Bring out the red, white and blue, because the Fourth of July is in just four days and in four more years, the country will celebrate its 250th birthday—the semiquincentennial!

Born through the American Revolution, the United States was founded on July 4, 1776 with the adoption of the Declaration of Independence. The historic document officially declared American independence after decades under British rule. In the years that followed, the United States began its daring experiment in democracy, one that continues to this day.

Here are some little-known facts about Independence Day that may impress people gathering for fireworks or at BBQs.

Image of the Declaration of Independence
Declaration of Independence (Photo courtesy of the National Archives)

Two copies of the Declaration of Independence were uncovered in the last 25 years
On July 4, 1776, after the Declaration of Independence was adopted, Philadelphia print shop owner John Dunlap was tasked with creating copies of the document to distribute throughout the 13 colonies. These became known as the “Dunlap broadsides.” Only 26 of these rare documents—held in museums and libraries—are believed to have survived.

In 1989, over two centuries later, a Philadelphia man purchased a picture frame at a flea market for $4. Hiding on the back of the frame was none other than an original Dunlap broadside. The copy later sold for $8.1 million. In 2009, another Dunlap broadside popped up at the British National Archives in the United Kingdom. The document was found buried in a box of papers captured during the American Revolution.

There is something written on the back of the Declaration of Independence
There is an upside-down message written on the back of the signed Declaration of Independence at the bottom. It reads: “Original Declaration of Independence dated 4th July 1776.” Historians believe it to be a label, as the document was often rolled up.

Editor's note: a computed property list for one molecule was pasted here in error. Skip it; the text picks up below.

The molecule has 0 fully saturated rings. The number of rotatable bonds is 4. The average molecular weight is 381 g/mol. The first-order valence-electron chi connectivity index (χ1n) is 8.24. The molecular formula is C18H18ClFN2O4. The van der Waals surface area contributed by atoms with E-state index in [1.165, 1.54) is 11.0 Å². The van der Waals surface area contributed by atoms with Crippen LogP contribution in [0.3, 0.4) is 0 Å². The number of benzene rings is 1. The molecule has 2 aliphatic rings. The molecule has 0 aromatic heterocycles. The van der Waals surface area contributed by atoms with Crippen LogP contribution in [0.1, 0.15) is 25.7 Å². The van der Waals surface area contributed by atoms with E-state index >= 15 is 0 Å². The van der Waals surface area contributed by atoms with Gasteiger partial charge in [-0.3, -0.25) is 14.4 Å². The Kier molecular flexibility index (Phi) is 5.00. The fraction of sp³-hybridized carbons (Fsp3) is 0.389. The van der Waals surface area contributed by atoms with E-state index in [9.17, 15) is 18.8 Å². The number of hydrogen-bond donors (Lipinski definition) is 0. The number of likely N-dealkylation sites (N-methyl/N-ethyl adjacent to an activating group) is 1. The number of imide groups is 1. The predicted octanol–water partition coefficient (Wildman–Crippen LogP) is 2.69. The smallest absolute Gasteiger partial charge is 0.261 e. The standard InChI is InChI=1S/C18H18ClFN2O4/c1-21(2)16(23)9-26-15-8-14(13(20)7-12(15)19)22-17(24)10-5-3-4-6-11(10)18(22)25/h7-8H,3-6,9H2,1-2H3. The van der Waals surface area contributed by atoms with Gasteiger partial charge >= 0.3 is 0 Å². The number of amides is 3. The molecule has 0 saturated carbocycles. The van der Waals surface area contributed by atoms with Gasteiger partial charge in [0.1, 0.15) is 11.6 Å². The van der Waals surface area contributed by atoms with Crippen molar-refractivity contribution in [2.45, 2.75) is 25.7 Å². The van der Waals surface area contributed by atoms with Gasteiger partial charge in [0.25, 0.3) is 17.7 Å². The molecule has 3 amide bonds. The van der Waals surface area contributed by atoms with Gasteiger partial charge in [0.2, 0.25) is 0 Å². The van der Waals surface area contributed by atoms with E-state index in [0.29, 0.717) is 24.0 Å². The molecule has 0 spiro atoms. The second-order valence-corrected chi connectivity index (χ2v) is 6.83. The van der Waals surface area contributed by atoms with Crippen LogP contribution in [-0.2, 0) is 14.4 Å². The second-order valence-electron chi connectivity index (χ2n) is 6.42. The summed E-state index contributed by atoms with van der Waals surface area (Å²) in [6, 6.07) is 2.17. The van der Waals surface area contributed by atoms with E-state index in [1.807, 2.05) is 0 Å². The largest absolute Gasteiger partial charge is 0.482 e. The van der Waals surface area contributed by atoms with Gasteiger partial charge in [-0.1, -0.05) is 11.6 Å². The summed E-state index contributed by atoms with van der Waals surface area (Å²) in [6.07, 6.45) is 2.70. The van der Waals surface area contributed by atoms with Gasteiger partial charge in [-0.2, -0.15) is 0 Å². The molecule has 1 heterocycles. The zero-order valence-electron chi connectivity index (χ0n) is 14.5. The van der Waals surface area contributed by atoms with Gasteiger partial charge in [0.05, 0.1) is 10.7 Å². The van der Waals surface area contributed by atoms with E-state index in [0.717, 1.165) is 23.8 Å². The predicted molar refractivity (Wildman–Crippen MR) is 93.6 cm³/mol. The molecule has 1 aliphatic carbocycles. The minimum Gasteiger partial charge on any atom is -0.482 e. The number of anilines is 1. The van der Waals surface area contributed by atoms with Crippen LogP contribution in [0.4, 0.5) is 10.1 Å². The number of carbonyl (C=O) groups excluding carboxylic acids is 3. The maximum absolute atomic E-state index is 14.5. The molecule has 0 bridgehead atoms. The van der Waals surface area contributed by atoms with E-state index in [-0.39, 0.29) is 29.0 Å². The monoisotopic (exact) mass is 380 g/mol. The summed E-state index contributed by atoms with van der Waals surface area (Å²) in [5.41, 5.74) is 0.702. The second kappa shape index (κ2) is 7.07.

Two Founding Fathers and former presidents died on July 4
Two of America’s most well-known Presidents—Thomas Jefferson and John Adams—both passed away on July 4, 1826 within hours of each other, just as the United States was celebrating its 50th anniversary. John Adams served as the first vice president, alongside George Washington, and later as the second president of the United States. Thomas Jefferson not only served as Adams’ vice president but became the third president of the United States just after. Prior to holding office, Jefferson was also the main author of the Declaration of Independence. Both men played significant roles in the founding of the country, making their coincidental Independence Day deaths eerily remarkable.

The country’s largest firework display is in New York City
Speeches, parades and musical performances are among some of America’s long-held Fourth of July celebrations. Fireworks, perhaps the most popular of the traditions, were made legal when approved by Congress in 1777. Thousands of firework spectacles take place across the country each year, but only one holds the title of being the largest in the United States. With 96,000 pounds of steel mortar tubes and 50 pyrotechnics, Macy’s Fourth of July Fireworks show in New York City lays claim. Macy’s has been delivering dazzling firework displays since America’s bicentennial in 1976, each larger than the last and keeping the cherished firework tradition brighter than ever before.

Interested to learn more about our nation’s history?
Read about the History of Memorial Day and Flag Day.

Learn more about the American Revolution and the events leading up to our nation’s founding, like General George Washington and the Crossing of the Delaware and the crucial role the South played.

Compiled from “9 Things You May Not Know About the Declaration of Independence,” “History of the Fourth of July